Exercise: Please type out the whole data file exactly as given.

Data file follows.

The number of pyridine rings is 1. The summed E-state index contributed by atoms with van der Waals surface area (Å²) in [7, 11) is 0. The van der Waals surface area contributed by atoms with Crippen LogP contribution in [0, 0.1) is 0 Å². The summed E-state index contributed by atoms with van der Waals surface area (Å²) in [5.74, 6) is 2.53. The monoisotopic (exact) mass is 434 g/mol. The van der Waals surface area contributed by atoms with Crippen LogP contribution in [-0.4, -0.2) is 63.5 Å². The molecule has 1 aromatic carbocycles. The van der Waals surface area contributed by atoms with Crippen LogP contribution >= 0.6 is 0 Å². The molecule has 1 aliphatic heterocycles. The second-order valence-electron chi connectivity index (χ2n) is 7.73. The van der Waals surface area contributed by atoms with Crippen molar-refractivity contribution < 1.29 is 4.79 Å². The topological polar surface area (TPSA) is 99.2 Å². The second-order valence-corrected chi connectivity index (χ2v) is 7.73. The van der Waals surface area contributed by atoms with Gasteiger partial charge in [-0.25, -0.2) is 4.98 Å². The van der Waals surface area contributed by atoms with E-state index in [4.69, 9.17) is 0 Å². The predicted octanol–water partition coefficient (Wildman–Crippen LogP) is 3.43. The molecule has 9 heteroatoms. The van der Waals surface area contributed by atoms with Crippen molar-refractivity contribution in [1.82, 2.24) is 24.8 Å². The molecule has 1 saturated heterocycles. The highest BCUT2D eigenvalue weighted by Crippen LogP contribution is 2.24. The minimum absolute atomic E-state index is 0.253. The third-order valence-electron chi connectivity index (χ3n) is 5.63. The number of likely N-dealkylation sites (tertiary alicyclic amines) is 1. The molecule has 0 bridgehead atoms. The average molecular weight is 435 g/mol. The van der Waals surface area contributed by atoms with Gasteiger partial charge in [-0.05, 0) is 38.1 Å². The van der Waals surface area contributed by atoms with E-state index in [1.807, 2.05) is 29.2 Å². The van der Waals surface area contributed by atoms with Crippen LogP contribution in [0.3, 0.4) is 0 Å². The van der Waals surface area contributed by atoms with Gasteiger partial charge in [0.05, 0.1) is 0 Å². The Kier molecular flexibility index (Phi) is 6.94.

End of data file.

The number of pyridine rings is 1. The summed E-state index contributed by atoms with van der Waals surface area (Å²) in [7, 11) is 0. The van der Waals surface area contributed by atoms with Crippen LogP contribution in [0, 0.1) is 0 Å². The summed E-state index contributed by atoms with van der Waals surface area (Å²) in [5.74, 6) is 2.53. The monoisotopic (exact) mass is 434 g/mol. The van der Waals surface area contributed by atoms with Crippen LogP contribution in [-0.4, -0.2) is 63.5 Å². The molecule has 1 aromatic carbocycles. The van der Waals surface area contributed by atoms with Crippen LogP contribution >= 0.6 is 0 Å². The molecule has 1 aliphatic heterocycles. The second-order valence-electron chi connectivity index (χ2n) is 7.73. The van der Waals surface area contributed by atoms with Crippen molar-refractivity contribution < 1.29 is 4.79 Å². The topological polar surface area (TPSA) is 99.2 Å². The second-order valence-corrected chi connectivity index (χ2v) is 7.73. The van der Waals surface area contributed by atoms with Gasteiger partial charge in [-0.25, -0.2) is 4.98 Å². The van der Waals surface area contributed by atoms with E-state index in [4.69, 9.17) is 0 Å². The predicted octanol–water partition coefficient (Wildman–Crippen LogP) is 3.43. The molecule has 9 heteroatoms. The van der Waals surface area contributed by atoms with Crippen molar-refractivity contribution in [1.82, 2.24) is 24.8 Å². The molecule has 1 saturated heterocycles. The highest BCUT2D eigenvalue weighted by Crippen LogP contribution is 2.24. The minimum absolute atomic E-state index is 0.253. The third-order valence-electron chi connectivity index (χ3n) is 5.63. The number of likely N-dealkylation sites (tertiary alicyclic amines) is 1. The molecule has 0 bridgehead atoms. The average molecular weight is 435 g/mol. The van der Waals surface area contributed by atoms with Gasteiger partial charge in [-0.05, 0) is 38.1 Å². The van der Waals surface area contributed by atoms with E-state index in [1.807, 2.05) is 29.2 Å². The van der Waals surface area contributed by atoms with Crippen LogP contribution in [0.3, 0.4) is 0 Å². The van der Waals surface area contributed by atoms with Gasteiger partial charge in [0.05, 0.1) is 0 Å². The Kier molecular flexibility index (Phi) is 6.94.